They wanted to give Pootoogook all their baby supplies outgrown by Elizabeth.

“We thought there was likely a connection and we were in a situation that we could help,” said the adoptive mother.

A year later CAS contacted the family and asked if they wanted to take Napachie.

“There was no way we could say no,” said the adoptive father.

He said the family was already prepared to adopt any of Elizabeth’s biological siblings and when CAS asked if they could care for Napachie, they quickly took her in.

“We didn’t know how close they were. We know of the naming customs in Inuit culture, how they passed down names and last names, that they would have been related,” said the adoptive father.

The family has never met with Annie Pootoogook. It was a closed adoption.

“We didn’t pursue her and our understanding was she may not have wanted that, either,” said the adoptive mother. “Would Annie have been in a position where she could have had a relationship with Napachie? I’m not really sure.”

The family planned to take Napachie when she was older to meet Pootoogook because they never imagined it would end like this.

When she was pregnant with Napachie, Pootoogook told APTN she wanted to pull her life back together for her child.

“I want an apartment, I want to start drawing and take care of the baby,” said Pootoogook at the time.

Since the death, the family has forged links with the Ottawa Inuit community and they are planning on travelling to Cape Dorset, Nunavut, for the funeral which will happen after Ottawa police release Pootoogook’s body.

Ottawa police are currently treating Pootoogook’s death as suspicious.

Investigators have been trying to piece together Pootoogook’s movements before her death. It’s known she left an apartment she shared with her partner of eight years William Watt a little over a week before she was found in the river. Friends say Pootoogook lived in fear during has last days alive.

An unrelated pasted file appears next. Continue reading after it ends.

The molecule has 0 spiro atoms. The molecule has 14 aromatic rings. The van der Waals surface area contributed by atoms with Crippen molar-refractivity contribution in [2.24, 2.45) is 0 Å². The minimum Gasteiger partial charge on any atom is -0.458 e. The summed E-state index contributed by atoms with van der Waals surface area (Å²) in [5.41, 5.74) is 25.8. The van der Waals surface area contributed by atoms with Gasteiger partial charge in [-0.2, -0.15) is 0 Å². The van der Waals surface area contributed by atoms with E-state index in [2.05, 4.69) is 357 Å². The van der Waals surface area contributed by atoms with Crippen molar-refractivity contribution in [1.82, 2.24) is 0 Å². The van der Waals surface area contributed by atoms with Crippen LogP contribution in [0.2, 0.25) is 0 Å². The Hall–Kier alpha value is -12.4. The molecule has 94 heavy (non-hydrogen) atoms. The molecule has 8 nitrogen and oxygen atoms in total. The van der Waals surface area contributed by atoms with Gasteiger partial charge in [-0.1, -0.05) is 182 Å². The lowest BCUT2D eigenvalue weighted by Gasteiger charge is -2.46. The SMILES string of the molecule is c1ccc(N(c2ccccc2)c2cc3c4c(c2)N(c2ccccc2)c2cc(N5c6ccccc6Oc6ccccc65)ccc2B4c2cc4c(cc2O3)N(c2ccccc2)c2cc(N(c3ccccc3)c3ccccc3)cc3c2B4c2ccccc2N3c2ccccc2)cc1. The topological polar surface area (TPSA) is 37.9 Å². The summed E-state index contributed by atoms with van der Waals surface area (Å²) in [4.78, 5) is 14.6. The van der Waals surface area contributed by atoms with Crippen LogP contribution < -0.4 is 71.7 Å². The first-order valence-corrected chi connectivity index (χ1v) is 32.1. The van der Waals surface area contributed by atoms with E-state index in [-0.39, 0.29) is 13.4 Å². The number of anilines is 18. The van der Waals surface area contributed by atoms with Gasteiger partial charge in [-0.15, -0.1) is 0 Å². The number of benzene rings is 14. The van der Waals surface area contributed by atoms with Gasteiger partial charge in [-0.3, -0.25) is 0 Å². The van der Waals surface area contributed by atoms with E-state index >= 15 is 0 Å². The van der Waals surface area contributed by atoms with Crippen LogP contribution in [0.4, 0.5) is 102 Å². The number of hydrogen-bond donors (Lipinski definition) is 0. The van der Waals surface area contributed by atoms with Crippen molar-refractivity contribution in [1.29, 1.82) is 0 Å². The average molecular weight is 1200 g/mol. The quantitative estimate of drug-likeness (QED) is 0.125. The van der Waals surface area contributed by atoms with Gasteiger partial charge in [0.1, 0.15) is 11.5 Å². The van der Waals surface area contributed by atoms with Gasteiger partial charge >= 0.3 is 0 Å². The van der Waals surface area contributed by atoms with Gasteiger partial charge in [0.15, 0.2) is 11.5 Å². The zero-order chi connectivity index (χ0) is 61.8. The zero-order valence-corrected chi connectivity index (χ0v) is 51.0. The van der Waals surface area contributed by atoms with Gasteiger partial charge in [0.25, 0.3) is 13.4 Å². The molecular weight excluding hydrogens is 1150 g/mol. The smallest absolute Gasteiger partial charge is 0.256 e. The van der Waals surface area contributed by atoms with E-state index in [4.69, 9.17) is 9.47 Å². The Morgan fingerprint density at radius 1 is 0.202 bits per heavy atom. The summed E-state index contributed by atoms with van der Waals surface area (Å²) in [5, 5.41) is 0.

In an interview with APTN, Watt said Pootoogook told him once he wasn’t Napachie’s father.

On May 20, 2014, the family signed the official adoption papers for Napachie. They celebrated with pizza and yogurt. Yogurt is one of Napachie’s favorite foods.

“I think Napachie’s story is one of strength,” said the adoptive mother. “She came from hard times and she persevered. She thrived. You would never know she had issues eating or walking if you met her now. She’s stronger for having come through it and we’re stronger as a family for going through it together.”

In many ways, this is the gift her mother Pootoogook gave her. She pushed Napachie into life from the edge of the city, where the broken and lost seek shelter, near the deepest part of night, at the turning of the season when summer fades into autumn. She pushed her into an orbit inhabited by backyard swing sets, a yellow tubed slide, a blanket with flowers, fish gummies and soft embraces. She pushed her where the constellations are brightest.

“She was meant to come to us and we were meant to be here for her,” said the adoptive mother.

Napachie’s sister Ellie drew a crayon picture on lined paper. The drawing is of Napachie, Elizabeth, her two brothers and their mother. They are on a bridge over water with little fish swimming below blowing bubbles.